(7) A debtor’s performance of an obligation pursuant to a security agreement is deemed for the purposes of subsection (1) to be an acknowledgment by the debtor of the existence of a claim by the creditor for realization on the collateral pursuant to the agreement.

 (8) A creditor’s acceptance of a debtor’s payment or performance of an obligation pursuant to a security agreement is deemed for the purposes of subsection (1) to be an acknowledgment by the creditor of the existence of a claim by the debtor for redemption of the collateral pursuant to the agreement. 

(9) An acknowledgment by a trustee is deemed for the purposes of subsection (1) to be an acknowledgment by any other person who is or who later becomes a trustee of the same trust.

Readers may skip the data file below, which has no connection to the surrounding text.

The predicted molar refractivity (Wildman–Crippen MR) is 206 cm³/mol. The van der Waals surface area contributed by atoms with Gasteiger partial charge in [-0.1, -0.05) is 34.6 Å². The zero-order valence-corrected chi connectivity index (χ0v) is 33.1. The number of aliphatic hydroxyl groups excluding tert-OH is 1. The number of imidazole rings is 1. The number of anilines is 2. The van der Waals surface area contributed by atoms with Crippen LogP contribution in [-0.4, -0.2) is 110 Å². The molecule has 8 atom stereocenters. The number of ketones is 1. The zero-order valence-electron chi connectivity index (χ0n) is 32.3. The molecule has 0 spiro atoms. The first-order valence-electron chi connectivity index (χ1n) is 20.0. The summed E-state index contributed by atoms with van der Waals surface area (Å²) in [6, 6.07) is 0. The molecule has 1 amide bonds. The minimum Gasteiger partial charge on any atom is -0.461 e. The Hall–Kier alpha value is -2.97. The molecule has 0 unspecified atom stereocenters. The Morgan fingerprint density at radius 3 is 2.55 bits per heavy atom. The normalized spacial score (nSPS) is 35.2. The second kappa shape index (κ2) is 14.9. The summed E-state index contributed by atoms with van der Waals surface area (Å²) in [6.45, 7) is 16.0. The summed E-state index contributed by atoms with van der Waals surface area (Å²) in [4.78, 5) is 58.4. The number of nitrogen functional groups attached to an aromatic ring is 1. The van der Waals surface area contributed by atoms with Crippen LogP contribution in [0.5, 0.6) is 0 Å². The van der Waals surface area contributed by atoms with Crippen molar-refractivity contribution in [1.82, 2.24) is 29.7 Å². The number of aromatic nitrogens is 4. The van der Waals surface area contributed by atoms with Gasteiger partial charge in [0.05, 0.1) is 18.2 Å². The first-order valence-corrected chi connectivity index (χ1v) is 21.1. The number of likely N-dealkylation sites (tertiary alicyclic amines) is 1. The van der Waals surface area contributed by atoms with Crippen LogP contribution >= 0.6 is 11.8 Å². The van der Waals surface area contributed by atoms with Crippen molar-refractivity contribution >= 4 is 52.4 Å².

(10) An acknowledgment of the existence of a claim to recover or enforce an equitable interest in property by a person in possession of it is deemed for the purposes of subsection (1) to be an acknowledgment by any other person who later comes into possession of it.

So, if you acknowledge it in accordance to what is described above, you risk undermining any case you have in respect of a limitation issue. This is what a lawyer will tell you. i am surrounded by them day to day so I know. 

As for set-off of income tax and-or GST rebates, the question of fairness is certainly one to be raised in a case whereas a provincial government continues to gaff these rebates after a limitation issue presents itself. The BC government has found a loophole, for one. If it is happening with SK provincial loans and other debt owed to it, then it is up to the person who is losing this money to file an action and see what comes of it. 

When a federal student loan is statute barred liens on tax and GST rebates is immediately lifted.